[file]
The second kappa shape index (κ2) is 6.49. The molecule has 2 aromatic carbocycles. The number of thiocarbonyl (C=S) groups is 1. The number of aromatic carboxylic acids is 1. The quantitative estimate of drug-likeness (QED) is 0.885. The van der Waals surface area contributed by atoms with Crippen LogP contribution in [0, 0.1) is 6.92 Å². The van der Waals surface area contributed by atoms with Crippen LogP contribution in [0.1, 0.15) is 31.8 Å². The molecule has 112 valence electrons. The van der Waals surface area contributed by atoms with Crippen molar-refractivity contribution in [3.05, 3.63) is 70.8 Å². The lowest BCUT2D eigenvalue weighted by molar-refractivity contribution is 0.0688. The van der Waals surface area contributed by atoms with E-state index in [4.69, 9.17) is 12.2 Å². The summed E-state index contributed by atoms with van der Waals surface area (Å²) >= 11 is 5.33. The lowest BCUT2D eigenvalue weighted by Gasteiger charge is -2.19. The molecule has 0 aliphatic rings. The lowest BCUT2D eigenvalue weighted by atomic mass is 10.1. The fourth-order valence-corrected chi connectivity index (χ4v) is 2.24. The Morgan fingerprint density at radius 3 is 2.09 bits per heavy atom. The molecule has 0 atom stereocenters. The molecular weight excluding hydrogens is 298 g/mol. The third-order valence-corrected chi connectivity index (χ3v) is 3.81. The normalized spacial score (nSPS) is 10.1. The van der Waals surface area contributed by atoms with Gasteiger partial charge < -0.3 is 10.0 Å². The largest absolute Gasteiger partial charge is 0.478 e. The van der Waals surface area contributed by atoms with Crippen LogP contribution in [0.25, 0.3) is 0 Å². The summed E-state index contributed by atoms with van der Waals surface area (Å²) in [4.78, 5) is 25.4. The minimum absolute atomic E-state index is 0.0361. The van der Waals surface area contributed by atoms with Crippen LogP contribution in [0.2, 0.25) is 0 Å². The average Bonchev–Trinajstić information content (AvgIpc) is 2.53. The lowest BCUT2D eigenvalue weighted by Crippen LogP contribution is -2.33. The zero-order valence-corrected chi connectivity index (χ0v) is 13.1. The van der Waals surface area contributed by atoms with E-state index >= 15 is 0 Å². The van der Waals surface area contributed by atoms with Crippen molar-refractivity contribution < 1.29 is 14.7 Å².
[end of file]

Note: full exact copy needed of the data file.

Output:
The second kappa shape index (κ2) is 6.49. The molecule has 2 aromatic carbocycles. The number of thiocarbonyl (C=S) groups is 1. The number of aromatic carboxylic acids is 1. The quantitative estimate of drug-likeness (QED) is 0.885. The van der Waals surface area contributed by atoms with Crippen LogP contribution in [0, 0.1) is 6.92 Å². The van der Waals surface area contributed by atoms with Crippen LogP contribution in [0.1, 0.15) is 31.8 Å². The molecule has 112 valence electrons. The van der Waals surface area contributed by atoms with Crippen molar-refractivity contribution in [3.05, 3.63) is 70.8 Å². The lowest BCUT2D eigenvalue weighted by molar-refractivity contribution is 0.0688. The van der Waals surface area contributed by atoms with E-state index in [4.69, 9.17) is 12.2 Å². The summed E-state index contributed by atoms with van der Waals surface area (Å²) >= 11 is 5.33. The lowest BCUT2D eigenvalue weighted by Gasteiger charge is -2.19. The molecule has 0 aliphatic rings. The lowest BCUT2D eigenvalue weighted by atomic mass is 10.1. The fourth-order valence-corrected chi connectivity index (χ4v) is 2.24. The Morgan fingerprint density at radius 3 is 2.09 bits per heavy atom. The molecule has 0 atom stereocenters. The molecular weight excluding hydrogens is 298 g/mol. The third-order valence-corrected chi connectivity index (χ3v) is 3.81. The normalized spacial score (nSPS) is 10.1. The van der Waals surface area contributed by atoms with Gasteiger partial charge < -0.3 is 10.0 Å². The largest absolute Gasteiger partial charge is 0.478 e. The van der Waals surface area contributed by atoms with Crippen LogP contribution in [0.25, 0.3) is 0 Å². The summed E-state index contributed by atoms with van der Waals surface area (Å²) in [4.78, 5) is 25.4. The minimum absolute atomic E-state index is 0.0361. The van der Waals surface area contributed by atoms with Crippen LogP contribution in [0.2, 0.25) is 0 Å². The average Bonchev–Trinajstić information content (AvgIpc) is 2.53. The lowest BCUT2D eigenvalue weighted by Crippen LogP contribution is -2.33. The zero-order valence-corrected chi connectivity index (χ0v) is 13.1. The van der Waals surface area contributed by atoms with E-state index >= 15 is 0 Å². The van der Waals surface area contributed by atoms with Crippen molar-refractivity contribution < 1.29 is 14.7 Å².